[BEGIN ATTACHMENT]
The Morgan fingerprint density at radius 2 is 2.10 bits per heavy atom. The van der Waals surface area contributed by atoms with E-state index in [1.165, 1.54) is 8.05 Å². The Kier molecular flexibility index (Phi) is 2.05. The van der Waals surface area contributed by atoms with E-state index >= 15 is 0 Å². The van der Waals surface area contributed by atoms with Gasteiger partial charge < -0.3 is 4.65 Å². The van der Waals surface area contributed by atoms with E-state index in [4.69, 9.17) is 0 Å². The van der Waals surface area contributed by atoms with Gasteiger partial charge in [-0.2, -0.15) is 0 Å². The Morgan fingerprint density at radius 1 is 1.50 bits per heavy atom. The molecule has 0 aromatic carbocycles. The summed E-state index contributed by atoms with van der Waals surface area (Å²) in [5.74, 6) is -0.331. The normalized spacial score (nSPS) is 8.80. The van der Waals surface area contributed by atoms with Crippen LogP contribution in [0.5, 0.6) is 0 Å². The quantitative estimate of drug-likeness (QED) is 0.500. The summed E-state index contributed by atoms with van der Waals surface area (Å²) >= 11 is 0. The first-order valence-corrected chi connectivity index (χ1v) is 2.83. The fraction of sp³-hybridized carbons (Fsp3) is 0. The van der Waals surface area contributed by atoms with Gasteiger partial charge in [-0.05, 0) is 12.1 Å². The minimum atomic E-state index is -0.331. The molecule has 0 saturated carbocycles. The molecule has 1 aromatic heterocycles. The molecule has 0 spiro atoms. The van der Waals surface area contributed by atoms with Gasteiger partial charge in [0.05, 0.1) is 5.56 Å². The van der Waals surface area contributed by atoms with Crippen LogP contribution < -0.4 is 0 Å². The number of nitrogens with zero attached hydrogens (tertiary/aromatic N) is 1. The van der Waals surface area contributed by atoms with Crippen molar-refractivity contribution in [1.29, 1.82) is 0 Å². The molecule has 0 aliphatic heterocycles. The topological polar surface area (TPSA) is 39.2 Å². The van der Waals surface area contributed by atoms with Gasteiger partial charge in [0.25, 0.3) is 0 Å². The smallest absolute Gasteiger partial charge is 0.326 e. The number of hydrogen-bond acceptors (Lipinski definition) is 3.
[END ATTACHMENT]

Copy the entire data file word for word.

The Morgan fingerprint density at radius 2 is 2.10 bits per heavy atom. The van der Waals surface area contributed by atoms with E-state index in [1.165, 1.54) is 8.05 Å². The Kier molecular flexibility index (Phi) is 2.05. The van der Waals surface area contributed by atoms with E-state index >= 15 is 0 Å². The van der Waals surface area contributed by atoms with Gasteiger partial charge < -0.3 is 4.65 Å². The van der Waals surface area contributed by atoms with E-state index in [4.69, 9.17) is 0 Å². The van der Waals surface area contributed by atoms with Gasteiger partial charge in [-0.2, -0.15) is 0 Å². The Morgan fingerprint density at radius 1 is 1.50 bits per heavy atom. The molecule has 0 aromatic carbocycles. The summed E-state index contributed by atoms with van der Waals surface area (Å²) in [5.74, 6) is -0.331. The normalized spacial score (nSPS) is 8.80. The van der Waals surface area contributed by atoms with Crippen LogP contribution in [0.5, 0.6) is 0 Å². The quantitative estimate of drug-likeness (QED) is 0.500. The summed E-state index contributed by atoms with van der Waals surface area (Å²) >= 11 is 0. The first-order valence-corrected chi connectivity index (χ1v) is 2.83. The fraction of sp³-hybridized carbons (Fsp3) is 0. The van der Waals surface area contributed by atoms with Gasteiger partial charge in [-0.05, 0) is 12.1 Å². The minimum atomic E-state index is -0.331. The molecule has 0 saturated carbocycles. The molecule has 1 aromatic heterocycles. The molecule has 0 spiro atoms. The van der Waals surface area contributed by atoms with Gasteiger partial charge in [0.05, 0.1) is 5.56 Å². The van der Waals surface area contributed by atoms with Crippen LogP contribution < -0.4 is 0 Å². The number of nitrogens with zero attached hydrogens (tertiary/aromatic N) is 1. The van der Waals surface area contributed by atoms with Crippen molar-refractivity contribution in [1.29, 1.82) is 0 Å². The molecule has 0 aliphatic heterocycles. The topological polar surface area (TPSA) is 39.2 Å². The van der Waals surface area contributed by atoms with Gasteiger partial charge in [0.25, 0.3) is 0 Å². The smallest absolute Gasteiger partial charge is 0.326 e. The number of hydrogen-bond acceptors (Lipinski definition) is 3.